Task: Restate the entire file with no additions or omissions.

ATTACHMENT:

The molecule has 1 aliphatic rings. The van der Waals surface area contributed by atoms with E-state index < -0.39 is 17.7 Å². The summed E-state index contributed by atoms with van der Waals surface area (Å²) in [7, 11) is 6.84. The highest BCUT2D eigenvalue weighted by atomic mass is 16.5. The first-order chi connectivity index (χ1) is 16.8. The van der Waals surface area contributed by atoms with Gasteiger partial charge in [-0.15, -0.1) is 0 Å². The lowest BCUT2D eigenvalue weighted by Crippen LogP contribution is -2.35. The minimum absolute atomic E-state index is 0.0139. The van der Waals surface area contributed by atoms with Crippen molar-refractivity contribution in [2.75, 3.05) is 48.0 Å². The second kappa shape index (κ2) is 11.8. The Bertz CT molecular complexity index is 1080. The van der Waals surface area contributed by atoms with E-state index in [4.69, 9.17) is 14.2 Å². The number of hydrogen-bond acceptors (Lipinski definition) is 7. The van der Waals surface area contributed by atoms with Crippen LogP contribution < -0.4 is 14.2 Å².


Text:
The molecule has 1 aliphatic rings. The van der Waals surface area contributed by atoms with E-state index < -0.39 is 17.7 Å². The summed E-state index contributed by atoms with van der Waals surface area (Å²) in [7, 11) is 6.84. The highest BCUT2D eigenvalue weighted by atomic mass is 16.5. The first-order chi connectivity index (χ1) is 16.8. The van der Waals surface area contributed by atoms with Gasteiger partial charge in [-0.15, -0.1) is 0 Å². The lowest BCUT2D eigenvalue weighted by Crippen LogP contribution is -2.35. The minimum absolute atomic E-state index is 0.0139. The van der Waals surface area contributed by atoms with Crippen molar-refractivity contribution in [2.75, 3.05) is 48.0 Å². The second kappa shape index (κ2) is 11.8. The Bertz CT molecular complexity index is 1080. The van der Waals surface area contributed by atoms with E-state index in [4.69, 9.17) is 14.2 Å². The number of hydrogen-bond acceptors (Lipinski definition) is 7. The van der Waals surface area contributed by atoms with Crippen LogP contribution < -0.4 is 14.2 Å².